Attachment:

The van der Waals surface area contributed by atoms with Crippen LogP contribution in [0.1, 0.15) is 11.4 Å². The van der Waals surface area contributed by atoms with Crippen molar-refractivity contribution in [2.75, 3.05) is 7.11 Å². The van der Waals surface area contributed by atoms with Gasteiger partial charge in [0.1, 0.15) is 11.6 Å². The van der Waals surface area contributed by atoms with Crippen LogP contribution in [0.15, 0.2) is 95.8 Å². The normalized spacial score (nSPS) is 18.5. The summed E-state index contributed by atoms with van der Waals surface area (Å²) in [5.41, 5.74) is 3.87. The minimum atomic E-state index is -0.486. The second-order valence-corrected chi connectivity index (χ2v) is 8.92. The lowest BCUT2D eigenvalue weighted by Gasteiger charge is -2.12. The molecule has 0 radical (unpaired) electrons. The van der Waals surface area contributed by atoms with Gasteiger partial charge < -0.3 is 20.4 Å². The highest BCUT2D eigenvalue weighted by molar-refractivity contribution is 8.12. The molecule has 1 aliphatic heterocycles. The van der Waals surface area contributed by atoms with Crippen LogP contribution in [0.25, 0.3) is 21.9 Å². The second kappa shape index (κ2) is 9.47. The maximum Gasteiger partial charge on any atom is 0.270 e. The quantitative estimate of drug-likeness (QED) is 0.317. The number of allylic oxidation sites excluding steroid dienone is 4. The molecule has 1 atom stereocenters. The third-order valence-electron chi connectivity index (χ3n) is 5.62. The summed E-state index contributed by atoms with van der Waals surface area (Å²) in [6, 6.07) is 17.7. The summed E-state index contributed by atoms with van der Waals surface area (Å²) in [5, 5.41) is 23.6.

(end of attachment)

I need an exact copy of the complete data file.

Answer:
The van der Waals surface area contributed by atoms with Crippen LogP contribution in [0.1, 0.15) is 11.4 Å². The van der Waals surface area contributed by atoms with Crippen molar-refractivity contribution in [2.75, 3.05) is 7.11 Å². The van der Waals surface area contributed by atoms with Gasteiger partial charge in [0.1, 0.15) is 11.6 Å². The van der Waals surface area contributed by atoms with Crippen LogP contribution in [0.15, 0.2) is 95.8 Å². The normalized spacial score (nSPS) is 18.5. The summed E-state index contributed by atoms with van der Waals surface area (Å²) in [5.41, 5.74) is 3.87. The minimum atomic E-state index is -0.486. The second-order valence-corrected chi connectivity index (χ2v) is 8.92. The lowest BCUT2D eigenvalue weighted by Gasteiger charge is -2.12. The molecule has 0 radical (unpaired) electrons. The van der Waals surface area contributed by atoms with Gasteiger partial charge < -0.3 is 20.4 Å². The highest BCUT2D eigenvalue weighted by molar-refractivity contribution is 8.12. The molecule has 1 aliphatic heterocycles. The van der Waals surface area contributed by atoms with Crippen LogP contribution in [0.25, 0.3) is 21.9 Å². The second kappa shape index (κ2) is 9.47. The maximum Gasteiger partial charge on any atom is 0.270 e. The quantitative estimate of drug-likeness (QED) is 0.317. The number of allylic oxidation sites excluding steroid dienone is 4. The molecule has 1 atom stereocenters. The third-order valence-electron chi connectivity index (χ3n) is 5.62. The summed E-state index contributed by atoms with van der Waals surface area (Å²) in [6, 6.07) is 17.7. The summed E-state index contributed by atoms with van der Waals surface area (Å²) in [5, 5.41) is 23.6.